“The Court’s ruling today merely allows the case to proceed past the pleading stage and does not decide the merits of the Plaintiffs’ allegations,” Hawaii Deputy Solicitor General Lauren Chun told DeSmog in an emailed statement. “The State of Hawaii stands behind its record as a national leader in climate change mitigation and adaptation, and the State will continue to pursue its ambitious climate goals.”
The Constitutional Right to a Clean Environment
The Hawaiian youth claim that the state has violated its legal duty to preserve the natural environment under the state constitution and the public trust, a legal doctrine requiring the government to protect certain resources for public enjoyment and benefit. Hawaii’s constitution explicitly recognizes this obligation with two provisions. One says the state must “conserve and protect Hawaii’s natural beauty and all natural resources, including land, water, air, minerals and energy sources” and do so “for the benefit of present and future generations.” Another provision guarantees “the right to a clean and healthful environment” and allows for enforcement of the right through legal means. The Hawaii Supreme Court has recognized, including in a ruling just last month, that this right includes the right to a “life-sustaining climate system.”
A federal judge in Oregon has also affirmed this fundamental right to a stable climate. “I have no doubt that the right to a climate system capable of sustaining human life is fundamental to a free and ordered society,” U.S. District Judge Ann Aiken wrote in a 2016 order in the federal youth constitutional climate case Juliana v. United States. Such a right is not, however, expressly recognized in U.S. law, and only a handful of states have included the right to a clean and healthful environment in their constitutions. Hawaii is one of them. Montana also has this constitutional right, which youth plaintiffs will soon be testing as their climate case goes to trial this June.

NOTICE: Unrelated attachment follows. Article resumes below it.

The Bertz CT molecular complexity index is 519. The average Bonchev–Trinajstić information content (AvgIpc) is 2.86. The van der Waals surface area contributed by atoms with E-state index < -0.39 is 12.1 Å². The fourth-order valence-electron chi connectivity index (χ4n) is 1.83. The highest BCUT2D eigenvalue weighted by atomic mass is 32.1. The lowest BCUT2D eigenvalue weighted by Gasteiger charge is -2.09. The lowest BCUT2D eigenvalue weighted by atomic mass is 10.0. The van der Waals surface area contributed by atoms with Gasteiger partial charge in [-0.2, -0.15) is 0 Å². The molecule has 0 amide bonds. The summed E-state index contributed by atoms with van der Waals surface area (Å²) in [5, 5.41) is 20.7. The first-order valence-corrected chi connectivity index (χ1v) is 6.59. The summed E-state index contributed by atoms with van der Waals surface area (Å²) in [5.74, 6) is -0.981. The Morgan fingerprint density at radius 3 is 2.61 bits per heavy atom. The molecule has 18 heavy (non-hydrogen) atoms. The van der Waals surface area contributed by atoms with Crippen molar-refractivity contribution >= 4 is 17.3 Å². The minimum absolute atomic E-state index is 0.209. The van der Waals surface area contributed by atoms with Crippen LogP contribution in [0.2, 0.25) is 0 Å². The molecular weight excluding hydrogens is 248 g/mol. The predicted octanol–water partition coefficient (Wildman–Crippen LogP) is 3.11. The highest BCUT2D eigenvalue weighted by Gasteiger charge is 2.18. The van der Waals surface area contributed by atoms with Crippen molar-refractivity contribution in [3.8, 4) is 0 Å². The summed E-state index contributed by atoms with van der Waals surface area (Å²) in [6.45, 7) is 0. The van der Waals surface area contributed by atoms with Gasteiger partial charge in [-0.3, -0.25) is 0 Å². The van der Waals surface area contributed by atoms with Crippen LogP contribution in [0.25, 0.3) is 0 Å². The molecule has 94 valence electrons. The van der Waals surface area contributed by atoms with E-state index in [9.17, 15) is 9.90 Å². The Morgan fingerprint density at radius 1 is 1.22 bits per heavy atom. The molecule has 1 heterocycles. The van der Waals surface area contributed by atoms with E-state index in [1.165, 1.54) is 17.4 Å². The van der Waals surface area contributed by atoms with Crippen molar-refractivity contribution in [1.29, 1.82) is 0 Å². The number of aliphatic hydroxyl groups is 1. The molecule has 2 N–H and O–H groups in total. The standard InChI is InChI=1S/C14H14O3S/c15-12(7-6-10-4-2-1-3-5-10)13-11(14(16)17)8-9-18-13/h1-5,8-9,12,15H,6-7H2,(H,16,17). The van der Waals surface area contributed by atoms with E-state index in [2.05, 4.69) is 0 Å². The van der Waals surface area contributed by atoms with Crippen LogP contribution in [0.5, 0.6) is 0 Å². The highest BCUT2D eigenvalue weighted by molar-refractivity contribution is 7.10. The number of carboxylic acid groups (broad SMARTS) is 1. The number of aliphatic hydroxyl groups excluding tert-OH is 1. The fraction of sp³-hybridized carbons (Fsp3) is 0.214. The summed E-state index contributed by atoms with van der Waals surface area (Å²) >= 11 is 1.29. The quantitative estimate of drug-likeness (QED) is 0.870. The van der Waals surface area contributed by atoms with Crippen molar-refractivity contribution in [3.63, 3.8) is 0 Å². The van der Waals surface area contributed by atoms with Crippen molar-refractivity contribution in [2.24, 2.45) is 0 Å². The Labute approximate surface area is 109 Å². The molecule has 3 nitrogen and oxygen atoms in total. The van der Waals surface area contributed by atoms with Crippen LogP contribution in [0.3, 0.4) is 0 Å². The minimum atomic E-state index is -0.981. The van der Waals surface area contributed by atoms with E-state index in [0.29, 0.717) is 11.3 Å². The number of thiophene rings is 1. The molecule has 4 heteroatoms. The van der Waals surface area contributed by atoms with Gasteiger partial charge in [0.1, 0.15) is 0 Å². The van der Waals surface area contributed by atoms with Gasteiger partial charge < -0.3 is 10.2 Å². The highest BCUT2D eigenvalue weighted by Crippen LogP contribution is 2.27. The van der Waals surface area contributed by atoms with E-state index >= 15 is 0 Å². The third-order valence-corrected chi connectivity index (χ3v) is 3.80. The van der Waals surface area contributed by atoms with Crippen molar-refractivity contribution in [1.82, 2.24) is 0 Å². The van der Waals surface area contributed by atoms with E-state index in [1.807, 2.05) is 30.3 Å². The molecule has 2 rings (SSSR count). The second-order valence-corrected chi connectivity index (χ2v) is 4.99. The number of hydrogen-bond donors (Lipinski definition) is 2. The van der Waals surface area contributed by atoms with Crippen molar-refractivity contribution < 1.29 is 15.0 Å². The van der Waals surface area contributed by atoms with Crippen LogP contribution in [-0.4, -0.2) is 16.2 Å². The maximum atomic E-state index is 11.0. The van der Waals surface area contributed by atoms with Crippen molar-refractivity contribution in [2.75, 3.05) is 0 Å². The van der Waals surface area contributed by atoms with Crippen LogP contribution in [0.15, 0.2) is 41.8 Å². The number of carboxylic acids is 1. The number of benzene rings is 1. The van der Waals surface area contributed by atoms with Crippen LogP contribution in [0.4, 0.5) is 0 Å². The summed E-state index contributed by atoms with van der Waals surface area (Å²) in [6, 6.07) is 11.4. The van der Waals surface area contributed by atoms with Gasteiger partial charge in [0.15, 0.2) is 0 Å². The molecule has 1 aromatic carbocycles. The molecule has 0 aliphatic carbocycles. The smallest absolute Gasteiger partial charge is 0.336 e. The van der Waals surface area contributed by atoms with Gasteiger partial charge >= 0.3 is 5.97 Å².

While other youth-led climate cases at the state level have so far failed to proceed to trial, the cases in Montana and now Hawaii will make history as the first youth-led constitutional climate trials ever to be held in the United States. The fact that climate trials are advancing in these two states that both have constitutional guarantees to a clean and healthful environment might not be a coincidence.
“Having an express right to a clean environment in the state constitution seems to make all the difference,” Michael Gerrard, the founder and faculty director of the Sabin Center for Climate Change Law at Columbia Law School, told DeSmog. “Our Children’s Trust has brought more than 20 [youth climate] suits, but these will be the first to go to trial. It’s much more persuasive when the plaintiffs can point to explicit language in the state constitution and don’t have to ask the court to infer a constitutional right.”
The trial in the Hawaii case is slated to start on September 26 of this year.
The stakes for climate trials like these are not just philosophical. Kaliko T., one of the younger plaintiffs in the lawsuit, already has felt firsthand the effects of a destabilizing climate. In 2018, Tropical Storm Olivia’s heavy rainfall caused flash flooding that destroyed her family’s home, an extreme weather occurrence expected to become increasingly common in Hawaii under climate change projections.
“I am glad that my story is helping to advance climate action in Hawaiʻi. I don’t want anyone else to suffer the way I and my family have,” she said in a statement.